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78 of 90 people found the following review helpful By Beatlefansincethen on May 11, 2007
Format: Paperback
This book is very valuable for people who haven't read many Beatle books and don't know much about them or their music. If you fall into that category you will find this book indispensible. It gives an accurate outline of the stories behind every Beatle song, and what interesting stories they are. The people who inadvertantly influenced their writing, the events that inspired them to write a particular song, (sometimes a TV commercial or innocuous statement made by someone in the room or in their recent past.) A wonderful insight into their creative process and into their minds as well. Unfortunately for me, I've read so many Beatle books, that I have heard all of these stories before, so by the time I came across this book, it was kind of anticlimactic. Even so, there were still some things I didn't know like, Everybody's Got Something to Hide Except for Me and My Monkee is actually referring to Yoko Ono,(she's John's monkee) and is not about having a heroin habit, like I had assumed. I won't give anymore away though because if you are reading this, I recommend that you read A Hard Day's Write and find out for yourself.

The only thing I found mildly annoying, is the author's slight over analysis of Lennon's songs. Maybe he is right about most of them, he certainly doesn't seem off the mark when he talks about Lennon's abandonment issues. However his editorialising about John's, And Your Bird Can Sing really got under my skin. He seems to have the idea that John is singing about Paul in this song, and trying to say that Paul isn't as cool as he is, when he sings, "Tell me that you've heard every sound there is" etc. According to Turner, when he sings, "You say you've seen seven wonders," he's referring to Paul's "seven levels" remark when they first got high together. (huh?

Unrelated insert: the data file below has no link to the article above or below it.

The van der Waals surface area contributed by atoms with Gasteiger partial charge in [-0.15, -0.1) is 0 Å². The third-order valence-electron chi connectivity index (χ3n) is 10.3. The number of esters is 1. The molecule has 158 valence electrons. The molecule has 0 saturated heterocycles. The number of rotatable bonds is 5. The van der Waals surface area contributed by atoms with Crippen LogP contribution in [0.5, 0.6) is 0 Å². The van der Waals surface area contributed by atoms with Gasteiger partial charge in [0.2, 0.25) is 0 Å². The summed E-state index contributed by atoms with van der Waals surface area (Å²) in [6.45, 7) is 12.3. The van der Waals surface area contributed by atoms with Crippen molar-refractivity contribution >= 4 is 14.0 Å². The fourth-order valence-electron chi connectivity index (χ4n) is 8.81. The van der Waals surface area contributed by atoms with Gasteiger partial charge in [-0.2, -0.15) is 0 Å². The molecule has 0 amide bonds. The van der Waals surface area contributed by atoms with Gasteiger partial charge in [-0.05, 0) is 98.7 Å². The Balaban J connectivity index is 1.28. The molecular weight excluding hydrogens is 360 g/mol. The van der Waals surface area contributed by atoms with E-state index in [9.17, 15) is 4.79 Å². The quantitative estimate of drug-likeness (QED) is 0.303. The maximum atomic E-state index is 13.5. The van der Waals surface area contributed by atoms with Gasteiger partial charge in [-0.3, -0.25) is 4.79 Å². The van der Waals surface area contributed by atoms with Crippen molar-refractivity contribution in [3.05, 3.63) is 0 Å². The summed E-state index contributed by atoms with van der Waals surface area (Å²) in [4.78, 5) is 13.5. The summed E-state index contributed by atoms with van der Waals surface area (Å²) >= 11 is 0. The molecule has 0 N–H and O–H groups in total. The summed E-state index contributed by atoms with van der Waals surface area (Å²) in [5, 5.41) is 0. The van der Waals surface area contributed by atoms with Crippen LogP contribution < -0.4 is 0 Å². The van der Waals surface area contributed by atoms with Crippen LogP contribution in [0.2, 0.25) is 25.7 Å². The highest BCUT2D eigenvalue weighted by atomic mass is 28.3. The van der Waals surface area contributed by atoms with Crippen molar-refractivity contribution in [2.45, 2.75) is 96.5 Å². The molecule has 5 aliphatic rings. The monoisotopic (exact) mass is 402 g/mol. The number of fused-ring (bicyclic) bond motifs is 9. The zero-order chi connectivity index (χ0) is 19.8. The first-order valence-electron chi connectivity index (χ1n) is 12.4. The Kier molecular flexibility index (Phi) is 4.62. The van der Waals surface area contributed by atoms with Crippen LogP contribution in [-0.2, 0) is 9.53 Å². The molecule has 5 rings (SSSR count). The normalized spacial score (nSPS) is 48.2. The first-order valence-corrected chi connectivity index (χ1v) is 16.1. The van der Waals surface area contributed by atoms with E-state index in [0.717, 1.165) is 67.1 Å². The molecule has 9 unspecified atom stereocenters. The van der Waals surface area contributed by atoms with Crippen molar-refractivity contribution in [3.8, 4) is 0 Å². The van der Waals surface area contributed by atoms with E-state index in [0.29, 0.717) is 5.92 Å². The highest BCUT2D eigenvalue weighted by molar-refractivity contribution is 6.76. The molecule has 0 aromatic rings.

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Format: Paperback Verified Purchase
Steve Turner's A HARD DAY'S WRITE: THE STORIES BEHIND EVERY BEATLES SONG focuses on all the material written by John Lennon, Paul McCartney, George Harrison and Ringo Star that has appeared on offically released albums. Turner gives us a peak into how the popular songwriting team of Lennon & McCartney would turn ordinary every day events or items from their personal lives into the enduring classics that every Beatles fan knows. The book is extremely well written (although there are a couple of proof readings that slipped through the cracks for example there's a picture in the book with an incorrect caption claiming that Chuck Berry sued John Lennon for plagerism--it was Morris Levy's music company that did. Turner also misses the chance to tell about the fiasco of the John Lennon "Oldies" album that was marketed on TV as a result of this suit and the settlement)and factual for the most part.This third edition is the most handsome one yet and the book appears in a coffee paper size in paperback. Turner has filled the book with a nice mixture of rarely seen photos so that this treasure trove of Beatles trivia won't make most fans feel that they've been there and done that with previous Beatle books.

Turner also dispells some myths about the band's popular songs for example "Yellow Submarine" although clearly written as a children's song had a rumors floating around for years that it was about drugs (heck, just about every Beatls song had that rumor but this was one unusual one that I hadn't heard before). Turner also digs up the news item that inspired Paul McCartney and John Lennon to write "She's Leaving Home" and even discovered that the girl that McCartney wrote about in his song had met her idol three years before the song was written (although McCartney never knew it).